Japanese Paper-Cutting Is The Future Of Flexible, Bendable Gadgets

The University of Michigan figured out a way to cut circuit boards in such a way that they bend and flex without breaking.

Ever wonder why all our gadgets are rigid rectangles? It doesn’t have anything to do with the outside of the device, but the inside. Electronics are full of conductive sheets, which are basically responsible for shooting electricity and data between components. While technically flexible, conductive sheets are designed to be flat, and become less efficient when they bend due to tearing. It’s why our smartphones only gently curve, why our tablets don’t fold, and why our wearables seem underpowered.


But that might all be set to change. A University of Michgan research team lead by Professor Nicholas Kotov has figured out a way to apply Japanese paper cutting techniques, called kirigami, to a new type of flexible conductor, opening the door to gadgets that bend, flex, fold, and transform. Why not print out conductive sheets that were pre-cut to rip in artful (and very conductive) ways?

The first prototype of the kirigami stretchable conductor consisted of tracing paper covered in graphene nanotubes. The layout was very simple, with cuts like rows of dashes that opened to resemble a cheese grater. Later concepts, though, we more complicated: Terry Shyo, a doctoral student in materials science at U.Mich, made later conductor sheets out of graphene oxide, etching cuts into the surface just a tenth of a millimeter long using laser beams and a plasma of oxygen ions and electrons.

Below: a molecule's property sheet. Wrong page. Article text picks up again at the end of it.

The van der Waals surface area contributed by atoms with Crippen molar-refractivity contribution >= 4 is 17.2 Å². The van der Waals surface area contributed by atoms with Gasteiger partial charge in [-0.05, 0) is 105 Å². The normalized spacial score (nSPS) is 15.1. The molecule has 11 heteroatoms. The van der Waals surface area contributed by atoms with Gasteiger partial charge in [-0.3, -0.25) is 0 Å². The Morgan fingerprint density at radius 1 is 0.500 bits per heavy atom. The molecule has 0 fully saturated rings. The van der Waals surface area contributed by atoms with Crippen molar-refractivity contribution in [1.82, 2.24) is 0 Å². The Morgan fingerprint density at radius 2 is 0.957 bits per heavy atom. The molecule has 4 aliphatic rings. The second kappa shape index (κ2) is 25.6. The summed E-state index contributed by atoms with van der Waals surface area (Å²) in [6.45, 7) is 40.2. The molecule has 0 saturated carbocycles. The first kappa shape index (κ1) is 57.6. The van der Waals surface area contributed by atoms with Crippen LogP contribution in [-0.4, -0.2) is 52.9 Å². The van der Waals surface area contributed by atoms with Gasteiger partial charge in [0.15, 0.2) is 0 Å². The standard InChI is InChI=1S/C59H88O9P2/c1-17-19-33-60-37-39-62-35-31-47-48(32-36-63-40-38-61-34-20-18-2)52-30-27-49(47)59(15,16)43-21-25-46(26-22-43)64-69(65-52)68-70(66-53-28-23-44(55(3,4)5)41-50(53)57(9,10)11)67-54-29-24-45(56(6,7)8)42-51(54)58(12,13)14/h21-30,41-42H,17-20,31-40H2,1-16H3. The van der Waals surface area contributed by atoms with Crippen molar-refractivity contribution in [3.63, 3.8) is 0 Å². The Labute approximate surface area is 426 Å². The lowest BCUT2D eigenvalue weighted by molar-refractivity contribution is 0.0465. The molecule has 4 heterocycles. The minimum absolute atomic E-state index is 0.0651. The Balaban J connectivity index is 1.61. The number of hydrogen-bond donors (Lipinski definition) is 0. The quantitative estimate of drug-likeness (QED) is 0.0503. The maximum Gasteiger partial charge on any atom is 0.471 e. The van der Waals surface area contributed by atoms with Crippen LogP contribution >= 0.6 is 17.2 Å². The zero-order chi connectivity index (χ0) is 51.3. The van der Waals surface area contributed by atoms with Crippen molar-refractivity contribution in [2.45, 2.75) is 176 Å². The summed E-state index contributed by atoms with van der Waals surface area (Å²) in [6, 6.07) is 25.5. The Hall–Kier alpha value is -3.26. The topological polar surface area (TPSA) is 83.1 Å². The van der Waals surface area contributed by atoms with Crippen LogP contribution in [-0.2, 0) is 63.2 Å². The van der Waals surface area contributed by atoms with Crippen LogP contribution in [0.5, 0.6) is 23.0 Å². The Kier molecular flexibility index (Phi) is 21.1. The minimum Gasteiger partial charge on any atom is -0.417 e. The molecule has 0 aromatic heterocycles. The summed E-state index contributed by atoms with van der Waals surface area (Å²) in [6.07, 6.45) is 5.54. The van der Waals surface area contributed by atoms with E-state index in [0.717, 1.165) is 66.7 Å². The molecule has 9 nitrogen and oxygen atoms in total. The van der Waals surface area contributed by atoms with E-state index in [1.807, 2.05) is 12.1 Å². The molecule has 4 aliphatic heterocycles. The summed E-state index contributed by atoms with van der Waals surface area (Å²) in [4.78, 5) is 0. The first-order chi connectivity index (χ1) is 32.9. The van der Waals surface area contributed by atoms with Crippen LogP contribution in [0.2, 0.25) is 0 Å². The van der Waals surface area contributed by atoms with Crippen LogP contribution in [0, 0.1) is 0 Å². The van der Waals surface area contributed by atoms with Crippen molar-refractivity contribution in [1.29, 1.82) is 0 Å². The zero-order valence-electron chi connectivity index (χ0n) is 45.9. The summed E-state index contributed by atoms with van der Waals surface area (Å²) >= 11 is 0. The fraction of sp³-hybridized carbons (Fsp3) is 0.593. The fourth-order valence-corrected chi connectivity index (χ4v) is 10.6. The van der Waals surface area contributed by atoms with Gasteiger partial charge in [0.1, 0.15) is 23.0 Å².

According to Kotov, the reason no one has ever pre-cut these conductive sheets before has to do with material science. “In principle, you can do this with sheets of metal,” Kotov says. “But the homogeneity of the material is a factor.” There are impurities, especially in composites, which can make the microscopic cuts go off course. Graphene, however, made an optimal medium for their electro-kirigami technique, which is why this has never been done before.

But what does it all mean for the gadgets of the future? Kotov tells me his technique opens up big possibilities for implantable medical devices, which have to flex and bend within the human body to work. But gadgets that won’t break when bending or flexing is another possibility: the day of totally transformable devices may well be at hand. Even flexible batteries could happen thanks to kirigami. The day when your Apple Watch’s battery lasts a week because it’s strung out all across the band may be closer than you think.

See more information about the study here.